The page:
Before the pandemic, Nepal had made an impressive progress in child health and access to education. But now most of those gains are lost. How long do you think will it take to regain those losses?
I admire the Nepal government and especially its prime minister, who has been very sensitive to the issues of children. However, Nepal or no low-income country alone can address these issues effectively until and unless the global commitments, which have been made time and again for such countries, are fulfilled. The commitments on health, education and overall development of children must be fulfilled. That is very necessary because the Covid pandemic should have taught us that the world is interconnected and interdependent and no problem can be solved in isolation.
We have also seen the response by rich countries like the US and European countries, and their support to the low-income countries particularly Africa was not satisfactory. In the post-pandemic world, there has been a surge in child labour and child trafficking. Children, especially in Africa, have suffered a lot due to the pandemic. It is the moral responsibility of the world leaders particularly those from industrialised countries to support and handhold those who have been left behind.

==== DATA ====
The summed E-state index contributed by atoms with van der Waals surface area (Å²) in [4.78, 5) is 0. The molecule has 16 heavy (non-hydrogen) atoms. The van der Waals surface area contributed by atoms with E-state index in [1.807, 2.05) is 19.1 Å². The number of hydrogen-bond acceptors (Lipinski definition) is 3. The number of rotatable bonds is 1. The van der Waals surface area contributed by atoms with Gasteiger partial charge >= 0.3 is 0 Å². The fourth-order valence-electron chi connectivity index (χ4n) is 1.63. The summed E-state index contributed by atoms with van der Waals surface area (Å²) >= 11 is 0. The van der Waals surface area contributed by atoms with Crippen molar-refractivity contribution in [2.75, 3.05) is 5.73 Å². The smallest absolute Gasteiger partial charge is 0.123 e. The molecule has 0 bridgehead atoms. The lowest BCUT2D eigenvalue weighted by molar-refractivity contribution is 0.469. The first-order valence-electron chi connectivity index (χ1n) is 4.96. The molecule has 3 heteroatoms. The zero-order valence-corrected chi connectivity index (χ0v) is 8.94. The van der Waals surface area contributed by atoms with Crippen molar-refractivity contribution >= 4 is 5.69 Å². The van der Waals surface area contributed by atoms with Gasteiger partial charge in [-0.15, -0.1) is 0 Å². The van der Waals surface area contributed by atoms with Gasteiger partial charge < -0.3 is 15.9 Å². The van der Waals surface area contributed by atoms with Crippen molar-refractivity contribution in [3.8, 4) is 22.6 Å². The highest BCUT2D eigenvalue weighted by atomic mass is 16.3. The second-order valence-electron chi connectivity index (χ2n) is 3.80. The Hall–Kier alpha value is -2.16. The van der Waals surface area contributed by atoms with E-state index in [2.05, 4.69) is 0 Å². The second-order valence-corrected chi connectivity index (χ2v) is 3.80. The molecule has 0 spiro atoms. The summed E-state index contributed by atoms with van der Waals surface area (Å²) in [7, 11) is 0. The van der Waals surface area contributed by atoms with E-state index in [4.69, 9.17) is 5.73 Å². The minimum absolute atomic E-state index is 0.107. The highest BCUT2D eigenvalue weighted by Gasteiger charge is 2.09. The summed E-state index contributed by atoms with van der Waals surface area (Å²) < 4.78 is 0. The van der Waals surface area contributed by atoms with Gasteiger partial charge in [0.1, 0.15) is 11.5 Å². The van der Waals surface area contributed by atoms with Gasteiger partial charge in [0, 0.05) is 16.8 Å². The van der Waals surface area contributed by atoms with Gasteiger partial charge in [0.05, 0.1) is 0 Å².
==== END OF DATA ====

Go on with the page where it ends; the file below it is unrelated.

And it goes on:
So do you mean fighting the impacts of Covid-19 pandemic is not possible without collaborative efforts?
Of course, the world needs to collaborate. Therefore, Laureates and Leaders for Children–a group of 40 Nobel recipients and 50 world leaders including many former prime ministers, presidents, kings, queens, princes and princesses–has been working to ensure that low-income countries must get social protection. Low-income countries should also enhance their budgetary allocations towards the social protection and the well being of children, but it is also the responsibility of the rich countries.